Researchers from the College of Chemical and Biological Engineering at Zhejiang University have been exploring an even more complex realm of digital fabrication, releasing their findings in ‘Modular 4D Printing via Interfacial Welding of Digital Light-Controllable Dynamic Covalent Polymer Networks.’
Historically, 3D printing has offered a wide range of benefits to users on many levels; however, users are still often restricted and challenged due to issues like slower speed or lack of suitable materials. 4D printing may be faster, but the authors note that more complex geometries may not be accessible, and the potential for using multiple materials may be restricted.
In this study, the authors steer away from the typical mode of layered fabrication, using a modular system developed through interfacial welding of digital light-controllable structures that can be customized, 3D printed, and assembled in a modular network:
“This expansion is non-trivial as it opens up ways to fabricate geometrically complex devices with sophisticated functions that are otherwise difficult with existing approaches. We note that recent work has shown multi-materials integration in 4D printing via direct ink writing. Although the method involves stresses from bilayers, at the global level the shape shifting is still limited to single-layer 2D-to-3D transformation.”
Double-sided digital light is projected onto a ‘printing precursor’ made of monomers that are not only photocurable but also encompass the following:
- Dynamic covalent bonds
- Light absorber
- Solvent (toluene)
Exposure of the light results in curing, along with ‘enhancing the light attenuation,’ and consequently creating a curing gradient that exists in the out-of-plane gradient.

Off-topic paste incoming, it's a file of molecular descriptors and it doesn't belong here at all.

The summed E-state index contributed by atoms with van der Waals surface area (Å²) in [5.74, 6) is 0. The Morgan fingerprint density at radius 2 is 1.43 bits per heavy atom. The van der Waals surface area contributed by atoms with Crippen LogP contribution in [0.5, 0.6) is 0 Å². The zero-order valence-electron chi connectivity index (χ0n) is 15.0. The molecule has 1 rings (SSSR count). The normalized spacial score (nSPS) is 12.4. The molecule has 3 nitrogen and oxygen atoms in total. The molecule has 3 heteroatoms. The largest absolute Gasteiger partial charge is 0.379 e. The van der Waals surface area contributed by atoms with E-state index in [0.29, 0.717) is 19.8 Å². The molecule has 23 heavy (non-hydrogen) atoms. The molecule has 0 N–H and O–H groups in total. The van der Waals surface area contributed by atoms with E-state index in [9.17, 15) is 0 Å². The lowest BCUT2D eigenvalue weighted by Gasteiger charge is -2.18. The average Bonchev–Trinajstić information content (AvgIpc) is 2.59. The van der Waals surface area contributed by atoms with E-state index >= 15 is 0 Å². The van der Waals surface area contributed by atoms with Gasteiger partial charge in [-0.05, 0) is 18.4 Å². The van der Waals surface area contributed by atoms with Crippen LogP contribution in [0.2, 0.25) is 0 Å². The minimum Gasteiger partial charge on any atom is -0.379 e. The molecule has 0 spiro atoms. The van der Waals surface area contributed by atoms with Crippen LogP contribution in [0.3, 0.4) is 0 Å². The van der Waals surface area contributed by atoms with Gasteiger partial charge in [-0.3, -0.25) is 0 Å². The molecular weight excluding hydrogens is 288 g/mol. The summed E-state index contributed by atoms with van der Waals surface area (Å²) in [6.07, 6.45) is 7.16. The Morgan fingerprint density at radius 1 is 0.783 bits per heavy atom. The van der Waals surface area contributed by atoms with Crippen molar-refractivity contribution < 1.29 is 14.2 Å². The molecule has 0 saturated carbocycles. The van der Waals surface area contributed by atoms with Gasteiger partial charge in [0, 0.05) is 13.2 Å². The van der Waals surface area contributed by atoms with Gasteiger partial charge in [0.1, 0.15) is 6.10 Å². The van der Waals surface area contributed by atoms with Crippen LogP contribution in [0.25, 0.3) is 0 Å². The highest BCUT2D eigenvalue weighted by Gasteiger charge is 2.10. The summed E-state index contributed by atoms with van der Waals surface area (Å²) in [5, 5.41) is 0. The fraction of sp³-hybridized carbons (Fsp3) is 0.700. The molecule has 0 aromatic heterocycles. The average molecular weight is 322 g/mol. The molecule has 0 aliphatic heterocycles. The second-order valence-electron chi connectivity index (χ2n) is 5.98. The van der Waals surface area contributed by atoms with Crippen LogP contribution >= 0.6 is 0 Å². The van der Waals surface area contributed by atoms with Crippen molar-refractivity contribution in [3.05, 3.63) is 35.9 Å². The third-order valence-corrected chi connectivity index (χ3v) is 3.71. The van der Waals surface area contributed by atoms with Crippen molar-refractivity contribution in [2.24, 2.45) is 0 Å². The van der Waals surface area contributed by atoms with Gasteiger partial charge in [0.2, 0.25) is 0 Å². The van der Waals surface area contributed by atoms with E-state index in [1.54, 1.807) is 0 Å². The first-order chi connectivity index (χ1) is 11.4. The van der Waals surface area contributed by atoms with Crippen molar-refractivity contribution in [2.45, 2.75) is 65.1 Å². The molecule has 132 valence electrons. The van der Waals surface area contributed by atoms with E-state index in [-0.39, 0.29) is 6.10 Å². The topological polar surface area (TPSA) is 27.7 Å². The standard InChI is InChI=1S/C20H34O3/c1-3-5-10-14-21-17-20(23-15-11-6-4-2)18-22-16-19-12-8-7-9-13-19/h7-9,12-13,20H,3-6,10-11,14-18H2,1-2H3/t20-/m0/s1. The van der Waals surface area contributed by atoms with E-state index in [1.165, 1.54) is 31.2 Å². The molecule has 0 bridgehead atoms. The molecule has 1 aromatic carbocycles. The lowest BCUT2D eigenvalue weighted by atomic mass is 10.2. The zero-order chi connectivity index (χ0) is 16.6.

“Subsequent removal of the uncured monomers and solvent from the cured film develops the 2D film into 3D due to the material heterogeneity in the out-of-plane dimension,” state the researchers. “Following this process, independent variations in the printing precursors can result in 3D objects with tailorable materials properties, which we call 3D material modules.”
The modules feature shapes that are separately manipulated and connected through interfacial welding via dynamic covalent bond exchange. The authors used a set of monomers/crosslinker to offer a better understanding of this principle. Variations caused different types of material modules, as follows:
The 4D modular structure not only expands beyond 3D printing but is more robust and offers versatility, as displayed in the two samples printed—one of PPIA20-IBOA80 and one of PPIA50-PEA50. Both were connected by applying pressure to the hinged area while welding. The 4D qualities, deformation and then returning to the initial state, were displayed due to temperature as they were reheated.
“An important feature during the process is that the deformation is dictated by the Kresling pattern, yielding a pattern-directed controlled rotation that improves the mechanical stability of the device,” concluded the researchers.
“Besides having the advantages of current 4D printing technologies, the exchangeable nature of the dynamic bonds in the printed polymer networks brings several rather notable benefits. The solid-state plasticity via bond exchange in the material bulk permits further manipulation of the printed shapes. The interfacial bond exchange between material modules formulated separately allows the integration of multiple distinct materials in a modular fashion. These features allow versatile integration of materials and structures, leading to unusual opportunities to construct multi-responsive devices with geometry-dictated functions.
4D printing offers greater options to many users today, especially as they seek to use objects capable of transforming due to environmental stimulus, from soft robotics to autonomous structures, optics, and beyond. What do you think of this news? Let us know your thoughts! Join the discussion of this and other 3D printing topics at 3DPrintBoard.com.